Piece by Piece: Leaving Gee's Bend by Irene Latham
I mean to tell you, there ain't noplace in the world like Gee's Bend. It's like a little island sitting just about in the middle of the state of Alabama. Only instead of ocean water, it's caught up on three sides by a curve in the Alabama River. Ain't noplace in Gee's Bend you can't get to by setting one foot after another into that orange dirt that likes to settle between your toes. I reckon the hard part is how once you're in Gee's Bend, it ain't all that easy to get out.
Ten-year-old Ludelphia Bennett finds refuge from her monochromatic hard-working life in the tiny black community of Gee's Bend, Alabama, in 1932 by sewing any scraps of colored cloth she can get her hands on into quilt tops. But when her mother, already weakened from influenza comes down with pneumonia after giving birth to little Rose, Ludelphia believes that only Dr. Nelson across the river in Camden can save her life and their family's future.
But the river is way up and Joe's Ferry is abandoned when she arrives to cross. Ludelphia braves the current alone on the log raft ferry, but the cable breaks in the torrent and she is washed far downstream. Barely escaping the flood water with her life, Ludelphia is discovered hiding in her barn by the feared Mrs. Cobb, freshly widowed wife of the storekeeper to whom the Bennetts owe money they can't repay. Unhinged by the almost simultaneous sudden deaths of her husband and beloved niece, the old woman is alternately kind, giving Ludelphia breakfast and a ride to Camden, and threatening, waving her shotgun, calling her a witch, and promising that she's coming to Gee's Bend to take everything everyone has to pay off their debts to her husband. Ludelphia is treated kindly by Dr. and Mrs. Nelson, but the good doctor is too overworked to visit a patient with the then untreatable malady.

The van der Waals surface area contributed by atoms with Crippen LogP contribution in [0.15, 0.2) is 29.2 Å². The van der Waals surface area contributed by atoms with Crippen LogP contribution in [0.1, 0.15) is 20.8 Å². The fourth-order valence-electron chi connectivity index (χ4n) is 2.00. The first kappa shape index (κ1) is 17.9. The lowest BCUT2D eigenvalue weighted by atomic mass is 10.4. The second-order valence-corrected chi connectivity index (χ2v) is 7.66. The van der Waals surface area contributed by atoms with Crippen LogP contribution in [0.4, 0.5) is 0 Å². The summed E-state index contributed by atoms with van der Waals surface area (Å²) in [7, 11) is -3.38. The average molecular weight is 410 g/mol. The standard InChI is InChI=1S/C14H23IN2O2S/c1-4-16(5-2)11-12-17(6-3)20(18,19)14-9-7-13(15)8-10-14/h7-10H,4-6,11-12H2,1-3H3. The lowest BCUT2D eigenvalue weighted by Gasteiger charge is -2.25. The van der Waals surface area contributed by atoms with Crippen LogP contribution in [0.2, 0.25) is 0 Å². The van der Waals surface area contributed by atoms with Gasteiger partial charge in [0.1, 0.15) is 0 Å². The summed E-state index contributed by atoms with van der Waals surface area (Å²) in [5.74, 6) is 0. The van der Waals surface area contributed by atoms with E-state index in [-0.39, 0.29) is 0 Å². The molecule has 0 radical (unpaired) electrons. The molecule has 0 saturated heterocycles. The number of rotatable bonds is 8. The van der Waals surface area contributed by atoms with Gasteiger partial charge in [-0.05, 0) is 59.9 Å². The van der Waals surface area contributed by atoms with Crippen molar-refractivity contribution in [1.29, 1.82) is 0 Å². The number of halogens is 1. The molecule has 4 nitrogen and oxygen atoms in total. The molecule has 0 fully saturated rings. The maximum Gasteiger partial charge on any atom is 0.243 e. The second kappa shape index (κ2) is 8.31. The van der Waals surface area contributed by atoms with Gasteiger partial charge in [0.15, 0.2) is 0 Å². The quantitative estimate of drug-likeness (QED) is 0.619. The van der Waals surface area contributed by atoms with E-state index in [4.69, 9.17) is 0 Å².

Now Ludelphia knows she has no choice but to return to Gee's Bend as quickly as she can to warn her family and neighbors to hide their livestock, tools, and seed stock from confiscation by the crazed Mrs. Cobb. With no ferry to speed her, the forty-mile walk around the river would take days, so in desperation Lu hides herself in one of the wagons in the shotgun-wielding Mrs. Cobb's caravan in the hopes that she can escape in time to warn everyone, not knowing whether her mother will be alive when she returns.
In a a suspenseful narrative, Irene Latham's Leaving Gee's Bend (G.P. Putnam's Sons, 2010) creates a small world peopled with characters simultaneously ignorant and wise, kind and cruel, centered around the ten-year-old Ludelphia, who, although blind in one eye, sees things with more clarity than most. Lu is indeed an unusually perspicacious young heroine, but then so is Scout Finch in Harper Lee's To Kill a Mockingbird with whom she shares an intimate and ultimately complex view of race and human nature in the Jim Crow South. Latham portrays the raw harshness of rural black life unflinchingly, but her strongly-drawn characters, even the "not right in her mind" Mrs. Cobb, wo believes that the "witches" of Gee's Bend are the cause of her grief, never lose their humanity. Ludelphia herself manages to find color and order in her quilts, as throughout the experience she pieces together scraps of bright fabric, her mother's apron tie, the doctor's handkerchief, and her own feed-sack-cloth pocket, to build a hard-headed but meaningful pattern out of it all.
I started again with the needle. Mama always said you should live your life the same way you piece a quilt. That you was the one in charge of where you put the pieces. You was the one to determine how your story turns out.
Well, it seemed to me some of them pieces had a mind of their own.
Irene Latham weaves her story around the history of her native Alabama, especially the very real and now famous quilt makers of Gee's Bend, whose work exhibited in the Whitney Museum of Art in New York has been likened to that of modern masters such as Picasso. Although Ludelphia is a fictional character, she bears the name of one of the famed quilting families of Gee's Bend, and her story, like Scout's, should become a staple of Alabama--and American--historical fiction.